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7 Comments

  1. Well it is good to see that you are pondering *real* civil disobedience here rather than the carefully calculated erstaz “civil disobedience” of deliberately committing minors misdemeanors that U*U clergy engage in during some peaceful public protests.

    What indeed are U*Us willing to risk to create justice?

    I expect that very few are willing to risk facing comparatively serious criminal charges.

    One question for you.

    Does HB 56 over-ride the age old tradition of being able to seek sanctuary in a church?

    Yes, HB 56 over-rides the age old tradition of seeking sanctuary in a church. But then that age old tradition has not been honored in the US for quite some time, if ever.

  2. Thank you for the cool reasoning and useful history, Rev. Fred! I am with you and with the UUA. Our Civil Rights activity in the 1960s was also considered to be “criminal” by local and state authorities. And the original sanctuary movement as you note, was likewise. Our country was founded on “civil disobedience”! I am with the abolitionists and feminists and Ghandi and Martin Luther King, Jr and the new guiding lights of the social justice movement.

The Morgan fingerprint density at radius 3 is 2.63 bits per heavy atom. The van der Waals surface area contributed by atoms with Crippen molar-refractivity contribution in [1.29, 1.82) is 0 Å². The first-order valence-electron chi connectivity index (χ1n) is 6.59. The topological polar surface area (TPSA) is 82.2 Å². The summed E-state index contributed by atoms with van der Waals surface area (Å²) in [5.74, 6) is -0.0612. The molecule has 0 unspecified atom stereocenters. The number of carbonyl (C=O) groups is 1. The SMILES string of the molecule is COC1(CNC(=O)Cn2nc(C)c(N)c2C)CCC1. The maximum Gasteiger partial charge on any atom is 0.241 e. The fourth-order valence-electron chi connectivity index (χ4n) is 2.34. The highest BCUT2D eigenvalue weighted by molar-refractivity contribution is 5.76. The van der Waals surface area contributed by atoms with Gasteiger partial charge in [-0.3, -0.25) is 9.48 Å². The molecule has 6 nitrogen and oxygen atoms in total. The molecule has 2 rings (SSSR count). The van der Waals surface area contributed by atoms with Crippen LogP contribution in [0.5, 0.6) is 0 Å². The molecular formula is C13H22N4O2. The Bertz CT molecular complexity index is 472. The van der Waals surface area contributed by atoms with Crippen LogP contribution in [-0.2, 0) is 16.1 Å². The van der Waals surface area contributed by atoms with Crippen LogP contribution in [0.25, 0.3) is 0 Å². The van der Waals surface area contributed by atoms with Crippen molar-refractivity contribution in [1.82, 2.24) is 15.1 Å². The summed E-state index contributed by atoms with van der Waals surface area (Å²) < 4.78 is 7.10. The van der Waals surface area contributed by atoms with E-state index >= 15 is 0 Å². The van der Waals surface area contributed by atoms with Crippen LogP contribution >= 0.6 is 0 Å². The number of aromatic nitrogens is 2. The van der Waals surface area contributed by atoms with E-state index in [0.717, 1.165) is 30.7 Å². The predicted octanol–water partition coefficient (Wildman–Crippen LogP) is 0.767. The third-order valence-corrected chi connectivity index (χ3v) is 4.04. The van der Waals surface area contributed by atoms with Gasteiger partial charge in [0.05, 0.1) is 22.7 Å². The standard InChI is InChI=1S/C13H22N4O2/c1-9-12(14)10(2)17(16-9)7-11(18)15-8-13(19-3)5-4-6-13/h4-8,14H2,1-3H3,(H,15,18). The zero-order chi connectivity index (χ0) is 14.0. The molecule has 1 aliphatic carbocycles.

3. Thank you for posting my comment Fred and responding to my question. I am sorry to hear from you that HB 56 over-rides the age old tradition of seeking sanctuary in a church and, even worse, that tradition has not really been honored in the US. I can assure you that it *is* honored up here in Canada.

    Kudos to you for seriously considering *real* civil disobedience.

  4. I return to Alabama tomorrow and would like to join others in thoughtful study of both sanctuary and other ways to stand in solidarity with immigrant brothers and sisters. I do not know what each congregation might decide, but we can make sure that our individual congregations truly understand what civil disobedience means and what it meant 50 years ago. In this time of assault on so many of the rights we take for granted, it is especially important that all understand, whether willing to act or not, the significance of earlier sacrifices.